It’s a kind of magic… that might be a little intimidating the first time you see it. But then you understand that humans still have a role in correcting requirements, to see where the machine is generating something which lacks the soft skills and insights of the experienced architect — the feel of a space, or the urban and cultural context. All these skills that architects are so good at without thinking about it. You can show an architect a design and say, “Something’s wrong here” — to add your human input to what the machine-generated.
Architects Will Always Have a Place at the Table
Five years from now, the general contractor (GC) will ask the architect to go over the plans to see that they have the human touch. Why do you need the human touch? Because you don’t want to build buildings for robots. You want to build buildings for humans. And the best planners are humans.
There are always edge cases (an extreme problem or situation) and issues that only the human mind can solve. That’s why I believe architects will have a place at the table – they just make better decisions. They’ll use the technology to avoid wasting time carrying out tedious repetitive tasks. The machine will be their best helper.
Your Next Partner Will Probably Be a Software Developer If you’re developing with technology, and you understand its power, you understand your future colleagues will be software developers. Whether you like it or not, you’re going to be working with these people.
The machine will work right beside you and complete and complement your talent – you’ll actually find a way to nurture your skills and develop as an architect. Your human creativity will get better and better. These are the architects of tomorrow — the ones who take their human skills to the next level.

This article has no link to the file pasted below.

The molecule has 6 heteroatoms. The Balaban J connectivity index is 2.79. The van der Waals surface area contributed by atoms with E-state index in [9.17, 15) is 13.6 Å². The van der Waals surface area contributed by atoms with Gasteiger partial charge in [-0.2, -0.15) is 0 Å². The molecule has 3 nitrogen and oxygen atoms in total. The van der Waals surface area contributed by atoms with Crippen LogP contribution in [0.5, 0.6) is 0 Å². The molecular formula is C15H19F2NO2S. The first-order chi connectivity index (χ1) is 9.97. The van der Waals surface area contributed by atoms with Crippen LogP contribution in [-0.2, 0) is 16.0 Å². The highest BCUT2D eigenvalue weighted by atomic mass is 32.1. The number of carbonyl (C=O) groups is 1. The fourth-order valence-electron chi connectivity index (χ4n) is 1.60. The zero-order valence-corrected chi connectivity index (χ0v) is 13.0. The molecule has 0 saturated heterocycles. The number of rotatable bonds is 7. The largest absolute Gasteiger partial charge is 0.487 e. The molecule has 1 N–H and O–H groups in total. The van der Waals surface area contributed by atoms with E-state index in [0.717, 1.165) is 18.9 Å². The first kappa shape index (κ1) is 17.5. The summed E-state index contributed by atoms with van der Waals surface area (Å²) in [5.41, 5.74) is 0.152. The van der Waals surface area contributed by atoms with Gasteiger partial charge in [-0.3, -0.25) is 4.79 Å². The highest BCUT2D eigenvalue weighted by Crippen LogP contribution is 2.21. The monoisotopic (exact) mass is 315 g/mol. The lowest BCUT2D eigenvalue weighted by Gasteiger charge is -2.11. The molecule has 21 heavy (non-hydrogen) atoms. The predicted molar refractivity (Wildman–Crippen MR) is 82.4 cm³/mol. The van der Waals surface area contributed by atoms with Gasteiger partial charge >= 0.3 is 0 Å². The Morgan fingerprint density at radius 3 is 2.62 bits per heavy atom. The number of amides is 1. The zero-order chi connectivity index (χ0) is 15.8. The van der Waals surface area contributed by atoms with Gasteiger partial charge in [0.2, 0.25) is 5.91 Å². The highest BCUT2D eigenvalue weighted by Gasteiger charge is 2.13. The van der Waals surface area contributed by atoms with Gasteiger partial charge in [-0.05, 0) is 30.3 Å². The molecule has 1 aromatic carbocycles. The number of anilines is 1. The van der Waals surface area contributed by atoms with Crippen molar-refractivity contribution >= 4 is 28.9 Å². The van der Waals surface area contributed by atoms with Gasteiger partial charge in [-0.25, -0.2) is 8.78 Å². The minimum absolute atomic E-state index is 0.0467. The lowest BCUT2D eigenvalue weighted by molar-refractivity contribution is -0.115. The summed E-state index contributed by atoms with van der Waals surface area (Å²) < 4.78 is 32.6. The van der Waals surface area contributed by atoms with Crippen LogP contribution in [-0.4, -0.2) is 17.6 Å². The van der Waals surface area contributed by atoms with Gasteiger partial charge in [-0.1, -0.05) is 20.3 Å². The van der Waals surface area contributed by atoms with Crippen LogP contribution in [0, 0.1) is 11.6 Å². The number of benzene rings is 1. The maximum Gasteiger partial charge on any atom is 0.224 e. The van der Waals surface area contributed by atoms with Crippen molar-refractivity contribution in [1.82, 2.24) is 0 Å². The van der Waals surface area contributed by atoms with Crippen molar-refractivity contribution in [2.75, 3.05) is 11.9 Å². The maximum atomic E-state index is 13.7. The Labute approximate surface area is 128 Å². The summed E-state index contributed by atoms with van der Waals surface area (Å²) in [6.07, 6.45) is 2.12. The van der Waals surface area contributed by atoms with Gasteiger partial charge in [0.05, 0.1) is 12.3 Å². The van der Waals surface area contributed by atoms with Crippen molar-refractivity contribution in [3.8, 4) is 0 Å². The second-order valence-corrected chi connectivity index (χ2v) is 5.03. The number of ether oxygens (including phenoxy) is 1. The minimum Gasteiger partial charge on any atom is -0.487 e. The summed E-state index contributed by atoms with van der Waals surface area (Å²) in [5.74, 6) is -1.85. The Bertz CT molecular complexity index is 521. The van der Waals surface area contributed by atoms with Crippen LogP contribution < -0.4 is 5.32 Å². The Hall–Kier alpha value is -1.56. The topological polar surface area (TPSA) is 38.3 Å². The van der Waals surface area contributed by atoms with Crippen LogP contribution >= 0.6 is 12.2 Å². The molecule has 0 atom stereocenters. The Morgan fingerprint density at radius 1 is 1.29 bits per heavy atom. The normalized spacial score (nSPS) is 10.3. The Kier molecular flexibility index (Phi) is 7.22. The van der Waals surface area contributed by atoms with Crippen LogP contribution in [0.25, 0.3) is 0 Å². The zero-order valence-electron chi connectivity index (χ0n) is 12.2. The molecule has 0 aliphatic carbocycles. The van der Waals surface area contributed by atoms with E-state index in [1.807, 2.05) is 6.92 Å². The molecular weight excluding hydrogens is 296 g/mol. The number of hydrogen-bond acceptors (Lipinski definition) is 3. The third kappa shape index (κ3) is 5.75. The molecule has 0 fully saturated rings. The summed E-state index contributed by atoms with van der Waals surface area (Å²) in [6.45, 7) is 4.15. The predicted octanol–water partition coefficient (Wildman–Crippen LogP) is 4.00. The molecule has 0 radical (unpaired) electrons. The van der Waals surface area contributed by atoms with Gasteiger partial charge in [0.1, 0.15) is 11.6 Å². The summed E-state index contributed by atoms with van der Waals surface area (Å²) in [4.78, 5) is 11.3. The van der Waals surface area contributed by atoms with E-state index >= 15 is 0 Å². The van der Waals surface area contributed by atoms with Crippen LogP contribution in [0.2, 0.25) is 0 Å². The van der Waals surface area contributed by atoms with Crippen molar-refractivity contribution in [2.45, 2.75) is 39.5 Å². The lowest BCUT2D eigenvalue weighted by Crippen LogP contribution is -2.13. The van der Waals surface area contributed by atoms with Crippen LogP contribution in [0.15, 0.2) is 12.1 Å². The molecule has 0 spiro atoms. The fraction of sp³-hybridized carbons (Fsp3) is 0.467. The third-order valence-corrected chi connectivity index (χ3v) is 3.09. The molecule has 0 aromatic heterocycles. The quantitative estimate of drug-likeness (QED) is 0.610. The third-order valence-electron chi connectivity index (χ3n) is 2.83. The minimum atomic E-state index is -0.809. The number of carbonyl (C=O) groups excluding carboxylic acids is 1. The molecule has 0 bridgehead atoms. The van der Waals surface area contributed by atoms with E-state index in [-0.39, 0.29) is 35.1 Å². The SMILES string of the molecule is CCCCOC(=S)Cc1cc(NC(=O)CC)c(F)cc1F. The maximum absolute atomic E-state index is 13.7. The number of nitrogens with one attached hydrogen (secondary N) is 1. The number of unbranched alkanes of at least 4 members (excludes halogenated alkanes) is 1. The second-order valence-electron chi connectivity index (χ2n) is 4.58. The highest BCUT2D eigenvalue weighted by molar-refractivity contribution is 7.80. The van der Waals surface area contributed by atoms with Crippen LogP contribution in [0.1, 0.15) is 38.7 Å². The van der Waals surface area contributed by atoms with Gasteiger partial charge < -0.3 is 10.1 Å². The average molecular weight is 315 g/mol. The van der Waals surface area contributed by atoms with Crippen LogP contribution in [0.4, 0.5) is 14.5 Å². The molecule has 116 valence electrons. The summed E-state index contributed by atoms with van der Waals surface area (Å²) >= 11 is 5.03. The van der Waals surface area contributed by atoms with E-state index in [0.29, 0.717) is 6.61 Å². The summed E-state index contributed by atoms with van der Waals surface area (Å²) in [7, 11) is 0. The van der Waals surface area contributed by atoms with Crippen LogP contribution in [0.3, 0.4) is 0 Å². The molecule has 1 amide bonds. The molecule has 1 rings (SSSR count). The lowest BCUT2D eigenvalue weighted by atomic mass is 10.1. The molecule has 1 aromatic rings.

Get Familiar With New Technologies I’d highly recommend that architects learn a bit of coding, as it helps you get up to speed with new technologies. Steve Jobs is quoted saying learning code teaches you how to think. He’s the guy that brought the design to the front seat, in everything we do and everything we touch. Code is a part of our lives, and we need to get to know it much better to become part of the present and the future.
FOMO and the Market in Five Years The adoption of software in the construction planning industry will be 100x what it is today. Today, there’s a huge difference in the way companies see technology today compared with fifteen years ago. Many construction companies have a chief information officer and vice president of technology and innovation to recruit. They have FOMO – they are terrified of missing out.
Technology Allows You to Compete Today, the whole architectural planning industry is based on an hourly-based fee. There’s a reason for that. The more people you have, the larger projects you can handle. If you look at what happens when a small architecture firm receives a big project, they either need to hire fast or use freelancers, but they need people.
With the advances in technology in architecture, they don’t need more people. There’s an opportunity for the bigger companies that handle 50 projects per year to – now they can handle 500 projects. It’s a great opportunity for those ready to take it.